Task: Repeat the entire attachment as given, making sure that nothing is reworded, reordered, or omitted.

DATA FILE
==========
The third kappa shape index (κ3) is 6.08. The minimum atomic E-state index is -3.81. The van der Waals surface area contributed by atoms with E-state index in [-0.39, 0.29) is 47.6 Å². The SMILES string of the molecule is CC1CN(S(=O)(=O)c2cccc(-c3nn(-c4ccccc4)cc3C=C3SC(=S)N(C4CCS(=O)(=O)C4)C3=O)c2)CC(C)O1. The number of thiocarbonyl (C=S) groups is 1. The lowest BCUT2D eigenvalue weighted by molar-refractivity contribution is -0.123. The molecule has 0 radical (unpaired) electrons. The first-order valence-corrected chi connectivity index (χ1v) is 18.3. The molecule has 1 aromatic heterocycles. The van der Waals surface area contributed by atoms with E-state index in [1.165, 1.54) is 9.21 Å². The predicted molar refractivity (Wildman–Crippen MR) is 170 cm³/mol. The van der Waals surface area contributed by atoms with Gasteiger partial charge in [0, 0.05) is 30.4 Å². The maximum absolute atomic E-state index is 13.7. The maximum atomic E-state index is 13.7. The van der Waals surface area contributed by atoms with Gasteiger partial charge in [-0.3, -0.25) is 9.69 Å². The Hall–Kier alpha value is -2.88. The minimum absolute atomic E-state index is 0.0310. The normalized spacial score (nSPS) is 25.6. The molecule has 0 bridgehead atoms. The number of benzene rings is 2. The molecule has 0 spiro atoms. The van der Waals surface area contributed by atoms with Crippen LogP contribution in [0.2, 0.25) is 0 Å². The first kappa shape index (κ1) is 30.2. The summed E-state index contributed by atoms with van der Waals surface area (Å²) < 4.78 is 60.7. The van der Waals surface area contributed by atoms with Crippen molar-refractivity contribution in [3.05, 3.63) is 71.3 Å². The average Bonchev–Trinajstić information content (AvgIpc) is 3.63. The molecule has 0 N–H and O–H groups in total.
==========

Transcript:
The third kappa shape index (κ3) is 6.08. The minimum atomic E-state index is -3.81. The van der Waals surface area contributed by atoms with E-state index in [-0.39, 0.29) is 47.6 Å². The SMILES string of the molecule is CC1CN(S(=O)(=O)c2cccc(-c3nn(-c4ccccc4)cc3C=C3SC(=S)N(C4CCS(=O)(=O)C4)C3=O)c2)CC(C)O1. The number of thiocarbonyl (C=S) groups is 1. The lowest BCUT2D eigenvalue weighted by molar-refractivity contribution is -0.123. The molecule has 0 radical (unpaired) electrons. The first-order valence-corrected chi connectivity index (χ1v) is 18.3. The molecule has 1 aromatic heterocycles. The van der Waals surface area contributed by atoms with E-state index in [1.165, 1.54) is 9.21 Å². The predicted molar refractivity (Wildman–Crippen MR) is 170 cm³/mol. The van der Waals surface area contributed by atoms with Gasteiger partial charge in [0, 0.05) is 30.4 Å². The maximum absolute atomic E-state index is 13.7. The maximum atomic E-state index is 13.7. The van der Waals surface area contributed by atoms with Gasteiger partial charge in [-0.3, -0.25) is 9.69 Å². The Hall–Kier alpha value is -2.88. The minimum absolute atomic E-state index is 0.0310. The normalized spacial score (nSPS) is 25.6. The molecule has 0 bridgehead atoms. The number of benzene rings is 2. The molecule has 0 spiro atoms. The van der Waals surface area contributed by atoms with Crippen LogP contribution in [0.2, 0.25) is 0 Å². The first kappa shape index (κ1) is 30.2. The summed E-state index contributed by atoms with van der Waals surface area (Å²) < 4.78 is 60.7. The van der Waals surface area contributed by atoms with Crippen molar-refractivity contribution in [3.05, 3.63) is 71.3 Å². The average Bonchev–Trinajstić information content (AvgIpc) is 3.63. The molecule has 0 N–H and O–H groups in total.